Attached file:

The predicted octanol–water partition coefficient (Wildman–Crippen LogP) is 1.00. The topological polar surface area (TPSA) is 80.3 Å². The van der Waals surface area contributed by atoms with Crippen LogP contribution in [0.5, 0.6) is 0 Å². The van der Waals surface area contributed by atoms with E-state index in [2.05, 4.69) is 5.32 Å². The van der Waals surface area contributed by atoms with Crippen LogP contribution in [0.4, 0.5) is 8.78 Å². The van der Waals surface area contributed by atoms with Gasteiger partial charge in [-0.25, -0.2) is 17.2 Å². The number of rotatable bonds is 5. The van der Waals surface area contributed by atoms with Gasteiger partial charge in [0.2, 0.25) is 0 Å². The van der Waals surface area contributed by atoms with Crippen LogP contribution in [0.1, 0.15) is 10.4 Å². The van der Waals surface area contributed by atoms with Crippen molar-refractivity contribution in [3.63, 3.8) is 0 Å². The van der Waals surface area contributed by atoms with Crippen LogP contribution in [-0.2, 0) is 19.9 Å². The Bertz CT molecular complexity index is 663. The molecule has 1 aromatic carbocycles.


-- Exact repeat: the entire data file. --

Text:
The predicted octanol–water partition coefficient (Wildman–Crippen LogP) is 1.00. The topological polar surface area (TPSA) is 80.3 Å². The van der Waals surface area contributed by atoms with Crippen LogP contribution in [0.5, 0.6) is 0 Å². The van der Waals surface area contributed by atoms with E-state index in [2.05, 4.69) is 5.32 Å². The van der Waals surface area contributed by atoms with Crippen LogP contribution in [0.4, 0.5) is 8.78 Å². The van der Waals surface area contributed by atoms with Gasteiger partial charge in [-0.25, -0.2) is 17.2 Å². The number of rotatable bonds is 5. The van der Waals surface area contributed by atoms with Gasteiger partial charge in [0.2, 0.25) is 0 Å². The van der Waals surface area contributed by atoms with Crippen LogP contribution in [0.1, 0.15) is 10.4 Å². The van der Waals surface area contributed by atoms with Crippen molar-refractivity contribution in [3.63, 3.8) is 0 Å². The van der Waals surface area contributed by atoms with Crippen LogP contribution in [-0.2, 0) is 19.9 Å². The Bertz CT molecular complexity index is 663. The molecule has 1 aromatic carbocycles.